By Clandest Singh
Special to The Post
Pritham bhagauti simar ke, Guru Nanak layee dhiaae…
With these opening lines of the daily ardaas, a prayer that Sikhs perform daily across the globe, I would like to welcome you all to this brand new blog series.
These articles were inspired by an inner urge to do something to reach out to the public, South Asian and non-South Asian alike.
This work is intended to provide an insight to what life is like to live as a ‘minority within a minority’ - to show it feels to be marginalized from all ends, to know so many people are going through what you’re going through, suffering in the same solitude, that same stoic manner.
Being gay is hard enough, being a gay person of South Asian decent in North America is even harder.
Now being a South Asian-North American gay person who is also a devoutly religious person - wooo! Ain’t that a doozy?
When I bring this topic up, I can’t help but see the awkward shifts of people in their seats and the uncomfortable arm scratches and side-glances.
Why is this reaction so prevalent?
Why is it such a knee-jerk reaction?
Lack of discussion and lack of exposure.
This blog will hopefully provide, a dynamic look into the life of gay brother, a gay brother in faith, a gay brother in humanity.
From a Sikhi perspective, the Scripture and God I talk to daily focus on kindness, equality, and the oneness of humanity.
So why do we draw such arbitrary lines?
I will discuss more about homosexuality and Sikhi in this series.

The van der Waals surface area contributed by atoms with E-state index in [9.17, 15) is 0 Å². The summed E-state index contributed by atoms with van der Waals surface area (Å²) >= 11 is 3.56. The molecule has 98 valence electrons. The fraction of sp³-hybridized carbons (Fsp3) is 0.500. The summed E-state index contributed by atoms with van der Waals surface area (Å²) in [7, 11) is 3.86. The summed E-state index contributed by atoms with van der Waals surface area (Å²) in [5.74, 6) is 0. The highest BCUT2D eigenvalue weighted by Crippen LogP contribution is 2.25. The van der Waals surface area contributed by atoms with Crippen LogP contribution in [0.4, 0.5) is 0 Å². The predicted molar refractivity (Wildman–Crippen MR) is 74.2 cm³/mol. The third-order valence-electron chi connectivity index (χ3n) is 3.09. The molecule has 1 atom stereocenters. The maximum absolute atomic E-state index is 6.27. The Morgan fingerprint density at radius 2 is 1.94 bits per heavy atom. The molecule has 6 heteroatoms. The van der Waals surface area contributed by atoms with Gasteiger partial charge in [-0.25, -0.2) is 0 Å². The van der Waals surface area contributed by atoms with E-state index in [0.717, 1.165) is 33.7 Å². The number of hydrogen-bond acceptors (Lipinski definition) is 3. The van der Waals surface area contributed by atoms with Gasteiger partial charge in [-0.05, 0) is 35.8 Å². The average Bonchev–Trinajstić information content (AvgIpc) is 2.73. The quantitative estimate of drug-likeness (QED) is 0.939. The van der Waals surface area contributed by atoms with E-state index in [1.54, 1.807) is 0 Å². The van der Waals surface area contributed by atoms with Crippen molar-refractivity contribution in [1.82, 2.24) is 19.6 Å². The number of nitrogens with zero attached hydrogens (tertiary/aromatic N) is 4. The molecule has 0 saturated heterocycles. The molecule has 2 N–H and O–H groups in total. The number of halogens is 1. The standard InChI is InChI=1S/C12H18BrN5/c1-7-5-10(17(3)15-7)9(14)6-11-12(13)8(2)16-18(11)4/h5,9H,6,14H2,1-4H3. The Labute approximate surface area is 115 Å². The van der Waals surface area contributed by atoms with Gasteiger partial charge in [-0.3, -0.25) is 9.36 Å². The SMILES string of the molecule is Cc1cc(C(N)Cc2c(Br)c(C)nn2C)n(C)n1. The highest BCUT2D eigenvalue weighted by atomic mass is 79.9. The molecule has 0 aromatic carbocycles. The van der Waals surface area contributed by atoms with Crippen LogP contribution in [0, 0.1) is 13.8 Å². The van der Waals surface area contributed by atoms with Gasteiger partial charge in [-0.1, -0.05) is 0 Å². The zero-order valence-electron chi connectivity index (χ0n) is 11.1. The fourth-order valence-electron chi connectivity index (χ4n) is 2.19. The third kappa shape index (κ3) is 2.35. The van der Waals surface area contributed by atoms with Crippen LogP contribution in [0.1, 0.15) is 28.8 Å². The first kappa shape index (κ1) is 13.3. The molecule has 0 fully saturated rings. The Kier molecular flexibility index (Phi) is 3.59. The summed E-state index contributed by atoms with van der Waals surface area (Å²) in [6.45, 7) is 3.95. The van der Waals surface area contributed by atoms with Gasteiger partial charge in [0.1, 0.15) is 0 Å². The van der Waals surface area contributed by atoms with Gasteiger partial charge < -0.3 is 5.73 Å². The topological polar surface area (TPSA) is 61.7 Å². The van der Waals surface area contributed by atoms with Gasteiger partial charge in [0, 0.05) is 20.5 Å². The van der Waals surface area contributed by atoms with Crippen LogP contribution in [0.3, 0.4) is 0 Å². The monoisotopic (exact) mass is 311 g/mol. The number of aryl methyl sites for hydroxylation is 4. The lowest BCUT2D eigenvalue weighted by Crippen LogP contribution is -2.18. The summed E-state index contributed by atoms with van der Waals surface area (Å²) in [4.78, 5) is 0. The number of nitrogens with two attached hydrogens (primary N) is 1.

Down the Rabbit Hole
Part One - Journey Out of the Closet
You typically hear people talk about how they always felt a little different, how they always kind of felt a sense of disconnect from the ‘norm’ of society.
I was no different, for as long back as I can remember, I was that kid that oddball kid who never quite fit in with the crowd, always on the side or playing with the girl.
However, unlike some, my journey out of the closet began with my venturing deeper into it.
I still remember it vividly.
I was watching a classic Bollywood flick with the family, my older cousins had come over and like older teen-aged brown male cousins do, were making snide comments about the actresses in the movie, and I remember looking at the movie and not seeing where they were coming from.
That night I remember having a war with my brain: “How could this be? Guys? I can’t like guys? Does that even exist? I thought gay was just a jeering remark you make at a friend? This can’t be right.”
I convinced myself that I was indeed an abomination and I began a destructive path of self-hate that would follow me throughout my high school years.
I would constantly down-trodden myself, remaining isolated from everyone.
I refused to get too close with anybody.
Little did I know I wasn’t really helping anyone.
I was doing much more harm than good.
If only I wasn’t such a disgrace, if only I wasn’t such a disgusting human being… or so I thought.
I remember I would do my prayers and cry and cry and cry until the pages of my English-Gurmukhi gutka (prayer book) would bend and fade from the water damage by my tears.
I would beg for forgiveness for any past mistakes I made.
I would beg God to take it away, to make me straight.
I would give anything, anything for it to go away, anything for me to just be normal, anything to stop being who I was ashamed of being.
Six years went by, but no avail…
Part II of this series will be published next week.